The meeting is contentious. Lots of political spin and a few bald-faced lies. I am called upon to speak on behalf of loggers. The meeting has run long, and before I utter my first sentence the chairman tells me to “make it quick.”

Indeed. Thank you, sir.

I make it quick. But I make it count. Three points and the truth. I respectfully request that the honorable gentlemen do the right thing with regard to the issue at hand.

I return to my office down the street from the state house mentally weary and thoroughly disgusted. There is a light flashing on my office phone. I have voice mail.

The call is from Mr. Mac. He is from the little town of Grove Hill in south Alabama. Mr. Mac says he urgently needs to talk with me. Would I please call him back as soon as possible? He leaves his number, and reminds me “to have a blessed day.”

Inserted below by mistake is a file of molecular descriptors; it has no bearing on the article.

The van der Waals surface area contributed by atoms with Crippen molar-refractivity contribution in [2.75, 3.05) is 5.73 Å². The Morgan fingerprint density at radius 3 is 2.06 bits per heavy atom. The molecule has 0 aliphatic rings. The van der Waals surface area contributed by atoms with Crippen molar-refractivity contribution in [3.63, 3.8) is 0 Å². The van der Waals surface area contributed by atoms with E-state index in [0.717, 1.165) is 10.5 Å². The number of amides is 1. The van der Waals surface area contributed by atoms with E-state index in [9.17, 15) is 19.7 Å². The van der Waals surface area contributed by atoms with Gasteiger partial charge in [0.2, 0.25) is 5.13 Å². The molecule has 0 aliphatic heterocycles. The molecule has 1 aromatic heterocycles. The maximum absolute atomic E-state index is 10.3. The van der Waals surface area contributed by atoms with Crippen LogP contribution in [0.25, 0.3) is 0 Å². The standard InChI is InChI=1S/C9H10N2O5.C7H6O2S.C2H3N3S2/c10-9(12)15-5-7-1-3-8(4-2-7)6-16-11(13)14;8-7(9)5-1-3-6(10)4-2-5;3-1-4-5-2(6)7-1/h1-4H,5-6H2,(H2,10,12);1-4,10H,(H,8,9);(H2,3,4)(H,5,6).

I’ll tell you a bit about our conversation next time.

The Silence in the Woods

A soft breeze is blowing through the woods of Alabama. Unlike the shock and devastation associated with the tornadoes we experienced here last week, this wind is a gentle whisper that has gone largely unnoticed.

It is a wind of change. A way of life is disappearing.

Most Alabamians are unaware of the growing silence. From the Shoals to the Gulf, life goes on for most of us; and yet the changes taking place in the Alabama forest may prove to be as dramatic as the disappearance of King Cotton was to our countryside one hundred years ago.

The forest itself is healthy. Alabama is blessed with some of the best forest land in North America, if not the world. All but our elderly citizens would be surprised to learn that we have more forested acres in the state now than in recorded history. It is the cornerstone of our economy, providing more jobs and more income than any other industry.